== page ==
December 13, 2017

PROCUREMENT: A newly completed comprehensive Navy analysis says producing more Virginia-Class attack submarines on a much faster timetable is “achievable” and necessary.

The Navy report, titled The Submarine Industrial Base and the Viability of Producing Additional Attack Submarines Beyond the Fiscal Year 2017 Shipbuilding Plan in the 2017–2030 Timeframe, was delivered to Congress on July 5, 2017, Navy officials told Scout Warrior.

The current or previous status quo had been for the Navy to drop from building two Virginia-Class boats per year to one in the early 2020s when construction of the new Columbia-Class nuclear armed submarines begins.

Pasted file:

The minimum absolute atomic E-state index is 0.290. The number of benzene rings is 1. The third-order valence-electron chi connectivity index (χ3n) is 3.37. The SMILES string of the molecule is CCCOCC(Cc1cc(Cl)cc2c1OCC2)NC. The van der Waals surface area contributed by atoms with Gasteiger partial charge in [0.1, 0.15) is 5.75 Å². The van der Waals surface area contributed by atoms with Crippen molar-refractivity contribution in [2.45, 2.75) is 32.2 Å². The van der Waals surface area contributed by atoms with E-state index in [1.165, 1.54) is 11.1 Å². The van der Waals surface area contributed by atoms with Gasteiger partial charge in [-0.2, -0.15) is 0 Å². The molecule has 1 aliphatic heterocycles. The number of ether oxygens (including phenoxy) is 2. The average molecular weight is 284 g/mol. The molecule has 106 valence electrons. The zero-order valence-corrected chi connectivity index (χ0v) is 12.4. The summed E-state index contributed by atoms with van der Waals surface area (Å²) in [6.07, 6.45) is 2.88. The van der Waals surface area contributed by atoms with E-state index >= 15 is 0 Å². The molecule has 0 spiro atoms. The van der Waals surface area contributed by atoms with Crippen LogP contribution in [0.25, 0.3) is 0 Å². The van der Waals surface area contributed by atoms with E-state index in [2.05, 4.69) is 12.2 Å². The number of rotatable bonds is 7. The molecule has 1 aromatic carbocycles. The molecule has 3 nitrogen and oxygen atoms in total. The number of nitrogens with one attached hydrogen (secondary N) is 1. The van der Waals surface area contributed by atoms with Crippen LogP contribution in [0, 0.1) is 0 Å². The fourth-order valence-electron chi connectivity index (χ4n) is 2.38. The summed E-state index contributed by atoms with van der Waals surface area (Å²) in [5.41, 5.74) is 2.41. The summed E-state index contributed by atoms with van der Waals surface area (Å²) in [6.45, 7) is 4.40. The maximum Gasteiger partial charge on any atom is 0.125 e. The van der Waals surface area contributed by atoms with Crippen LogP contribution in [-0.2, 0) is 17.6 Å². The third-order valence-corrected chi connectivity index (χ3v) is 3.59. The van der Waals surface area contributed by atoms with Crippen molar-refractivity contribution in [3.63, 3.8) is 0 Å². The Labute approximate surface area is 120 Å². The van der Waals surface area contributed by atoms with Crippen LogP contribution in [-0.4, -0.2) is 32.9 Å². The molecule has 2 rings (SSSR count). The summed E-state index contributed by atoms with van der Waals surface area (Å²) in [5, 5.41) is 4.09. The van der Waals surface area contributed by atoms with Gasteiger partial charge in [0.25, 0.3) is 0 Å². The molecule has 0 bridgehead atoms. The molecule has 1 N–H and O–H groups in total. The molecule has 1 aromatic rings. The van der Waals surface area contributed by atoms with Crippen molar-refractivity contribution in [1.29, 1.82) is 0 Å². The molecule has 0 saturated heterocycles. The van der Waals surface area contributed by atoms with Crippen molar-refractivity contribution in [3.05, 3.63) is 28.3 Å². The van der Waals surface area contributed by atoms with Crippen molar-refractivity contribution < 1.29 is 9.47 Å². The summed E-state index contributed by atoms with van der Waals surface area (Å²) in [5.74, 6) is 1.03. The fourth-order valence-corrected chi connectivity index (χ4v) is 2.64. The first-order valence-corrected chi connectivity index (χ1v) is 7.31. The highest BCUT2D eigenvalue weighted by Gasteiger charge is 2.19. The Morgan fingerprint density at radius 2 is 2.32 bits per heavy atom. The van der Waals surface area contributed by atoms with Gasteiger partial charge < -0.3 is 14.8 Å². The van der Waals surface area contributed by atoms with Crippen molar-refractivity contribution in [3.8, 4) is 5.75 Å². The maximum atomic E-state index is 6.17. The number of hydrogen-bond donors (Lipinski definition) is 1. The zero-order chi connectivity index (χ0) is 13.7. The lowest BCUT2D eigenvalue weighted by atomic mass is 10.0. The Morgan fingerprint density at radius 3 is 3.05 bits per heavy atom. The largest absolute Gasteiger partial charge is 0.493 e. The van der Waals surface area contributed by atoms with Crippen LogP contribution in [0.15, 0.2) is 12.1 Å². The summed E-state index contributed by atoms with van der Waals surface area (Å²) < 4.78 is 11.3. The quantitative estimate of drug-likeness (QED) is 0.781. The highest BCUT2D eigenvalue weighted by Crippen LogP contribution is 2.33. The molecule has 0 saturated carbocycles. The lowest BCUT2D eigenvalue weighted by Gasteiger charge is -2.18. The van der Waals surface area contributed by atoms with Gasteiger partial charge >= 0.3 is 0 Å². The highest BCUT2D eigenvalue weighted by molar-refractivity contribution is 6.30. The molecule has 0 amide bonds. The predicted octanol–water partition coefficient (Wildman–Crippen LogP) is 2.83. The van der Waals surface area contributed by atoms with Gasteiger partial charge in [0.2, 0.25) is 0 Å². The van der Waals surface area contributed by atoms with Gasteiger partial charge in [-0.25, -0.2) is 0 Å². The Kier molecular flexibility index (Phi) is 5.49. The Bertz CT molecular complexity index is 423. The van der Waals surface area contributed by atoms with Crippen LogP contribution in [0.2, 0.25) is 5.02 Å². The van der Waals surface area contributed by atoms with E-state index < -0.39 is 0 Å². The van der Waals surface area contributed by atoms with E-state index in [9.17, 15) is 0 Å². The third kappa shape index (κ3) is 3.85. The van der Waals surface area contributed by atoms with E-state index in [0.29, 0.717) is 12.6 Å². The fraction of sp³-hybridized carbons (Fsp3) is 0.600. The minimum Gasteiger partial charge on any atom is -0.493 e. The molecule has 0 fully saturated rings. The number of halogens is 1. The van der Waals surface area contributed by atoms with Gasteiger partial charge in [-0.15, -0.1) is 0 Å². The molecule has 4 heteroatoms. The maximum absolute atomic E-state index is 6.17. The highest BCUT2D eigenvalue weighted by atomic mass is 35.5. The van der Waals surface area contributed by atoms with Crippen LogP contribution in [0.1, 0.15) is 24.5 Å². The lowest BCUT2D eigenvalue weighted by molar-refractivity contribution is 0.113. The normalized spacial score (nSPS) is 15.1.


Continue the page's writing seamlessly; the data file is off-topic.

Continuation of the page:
The completed study, however, maintains that the Navy and industry can produce two Virginia-Class boats and one Columbia-Class submarine per year, increasing the current plan by one Virginia-Class boat per year.

Navy leaders have consistently talked about an expected submarine shortfall in the mid 2020s and that more attack submarines were needed to strengthen the fleet and keep stay in front of near-peer rivals such as Russia and China.

Maintaining a two-per year Virginia Class build-rate will help the Navy reach its goal of 66 SSNs, as identified in the December 2016 Force Structure Assessment, Navy officials added.

The Virginia-class attack boats have been a rare procurement success story for the Navy this century. The most recent boat completed — the USS South Dakota — was christened back in October. And even though it was built with new “acoustic superiority” technology and other innovations, was delivered on-time and on-budget.

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